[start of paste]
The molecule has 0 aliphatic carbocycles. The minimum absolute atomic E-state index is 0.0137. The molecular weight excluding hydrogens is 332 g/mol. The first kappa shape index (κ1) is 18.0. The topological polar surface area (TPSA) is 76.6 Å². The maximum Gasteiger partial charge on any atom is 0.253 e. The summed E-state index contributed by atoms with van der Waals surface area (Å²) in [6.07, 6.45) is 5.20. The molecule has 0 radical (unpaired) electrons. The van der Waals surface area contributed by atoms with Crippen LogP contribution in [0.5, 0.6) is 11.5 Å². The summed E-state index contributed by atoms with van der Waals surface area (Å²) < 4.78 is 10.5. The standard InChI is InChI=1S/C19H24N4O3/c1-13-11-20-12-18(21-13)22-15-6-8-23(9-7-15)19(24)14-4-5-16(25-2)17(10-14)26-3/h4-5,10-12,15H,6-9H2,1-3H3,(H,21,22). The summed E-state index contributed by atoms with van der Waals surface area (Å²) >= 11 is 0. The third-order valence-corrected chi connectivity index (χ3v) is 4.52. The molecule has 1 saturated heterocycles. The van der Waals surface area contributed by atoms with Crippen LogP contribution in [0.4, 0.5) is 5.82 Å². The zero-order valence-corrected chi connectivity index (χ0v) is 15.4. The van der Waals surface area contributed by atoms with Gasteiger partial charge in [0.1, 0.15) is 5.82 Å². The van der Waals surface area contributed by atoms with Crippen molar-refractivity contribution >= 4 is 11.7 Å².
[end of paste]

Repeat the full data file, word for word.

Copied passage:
The molecule has 0 aliphatic carbocycles. The minimum absolute atomic E-state index is 0.0137. The molecular weight excluding hydrogens is 332 g/mol. The first kappa shape index (κ1) is 18.0. The topological polar surface area (TPSA) is 76.6 Å². The maximum Gasteiger partial charge on any atom is 0.253 e. The summed E-state index contributed by atoms with van der Waals surface area (Å²) in [6.07, 6.45) is 5.20. The molecule has 0 radical (unpaired) electrons. The van der Waals surface area contributed by atoms with Crippen LogP contribution in [0.5, 0.6) is 11.5 Å². The summed E-state index contributed by atoms with van der Waals surface area (Å²) < 4.78 is 10.5. The standard InChI is InChI=1S/C19H24N4O3/c1-13-11-20-12-18(21-13)22-15-6-8-23(9-7-15)19(24)14-4-5-16(25-2)17(10-14)26-3/h4-5,10-12,15H,6-9H2,1-3H3,(H,21,22). The summed E-state index contributed by atoms with van der Waals surface area (Å²) >= 11 is 0. The third-order valence-corrected chi connectivity index (χ3v) is 4.52. The molecule has 1 saturated heterocycles. The van der Waals surface area contributed by atoms with Crippen LogP contribution in [0.4, 0.5) is 5.82 Å². The zero-order valence-corrected chi connectivity index (χ0v) is 15.4. The van der Waals surface area contributed by atoms with Gasteiger partial charge in [0.1, 0.15) is 5.82 Å². The van der Waals surface area contributed by atoms with Crippen molar-refractivity contribution >= 4 is 11.7 Å².